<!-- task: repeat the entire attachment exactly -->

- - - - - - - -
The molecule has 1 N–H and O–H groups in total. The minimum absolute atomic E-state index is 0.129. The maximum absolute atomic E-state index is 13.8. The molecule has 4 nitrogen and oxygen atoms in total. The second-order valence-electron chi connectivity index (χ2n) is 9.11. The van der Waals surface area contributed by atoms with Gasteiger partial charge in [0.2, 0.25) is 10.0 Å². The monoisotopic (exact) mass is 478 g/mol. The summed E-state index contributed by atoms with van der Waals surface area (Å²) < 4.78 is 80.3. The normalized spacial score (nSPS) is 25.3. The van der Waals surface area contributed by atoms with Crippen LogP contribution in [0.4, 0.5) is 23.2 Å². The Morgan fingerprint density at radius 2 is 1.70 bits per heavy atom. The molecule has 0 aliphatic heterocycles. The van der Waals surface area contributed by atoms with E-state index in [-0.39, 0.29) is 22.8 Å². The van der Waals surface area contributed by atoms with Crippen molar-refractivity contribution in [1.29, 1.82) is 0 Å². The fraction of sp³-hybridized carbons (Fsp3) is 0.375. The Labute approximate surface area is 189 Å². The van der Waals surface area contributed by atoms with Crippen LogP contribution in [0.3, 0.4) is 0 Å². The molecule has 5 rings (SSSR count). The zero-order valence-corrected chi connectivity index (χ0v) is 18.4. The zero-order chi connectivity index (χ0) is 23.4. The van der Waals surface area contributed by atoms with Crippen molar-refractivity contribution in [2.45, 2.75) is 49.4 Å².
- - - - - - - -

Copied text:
The molecule has 1 N–H and O–H groups in total. The minimum absolute atomic E-state index is 0.129. The maximum absolute atomic E-state index is 13.8. The molecule has 4 nitrogen and oxygen atoms in total. The second-order valence-electron chi connectivity index (χ2n) is 9.11. The van der Waals surface area contributed by atoms with Gasteiger partial charge in [0.2, 0.25) is 10.0 Å². The monoisotopic (exact) mass is 478 g/mol. The summed E-state index contributed by atoms with van der Waals surface area (Å²) < 4.78 is 80.3. The normalized spacial score (nSPS) is 25.3. The van der Waals surface area contributed by atoms with Crippen LogP contribution in [0.4, 0.5) is 23.2 Å². The Morgan fingerprint density at radius 2 is 1.70 bits per heavy atom. The molecule has 0 aliphatic heterocycles. The van der Waals surface area contributed by atoms with E-state index in [-0.39, 0.29) is 22.8 Å². The van der Waals surface area contributed by atoms with Crippen molar-refractivity contribution in [1.29, 1.82) is 0 Å². The fraction of sp³-hybridized carbons (Fsp3) is 0.375. The Labute approximate surface area is 189 Å². The van der Waals surface area contributed by atoms with Crippen LogP contribution in [0.3, 0.4) is 0 Å². The molecule has 5 rings (SSSR count). The zero-order valence-corrected chi connectivity index (χ0v) is 18.4. The zero-order chi connectivity index (χ0) is 23.4. The van der Waals surface area contributed by atoms with Crippen molar-refractivity contribution in [2.45, 2.75) is 49.4 Å².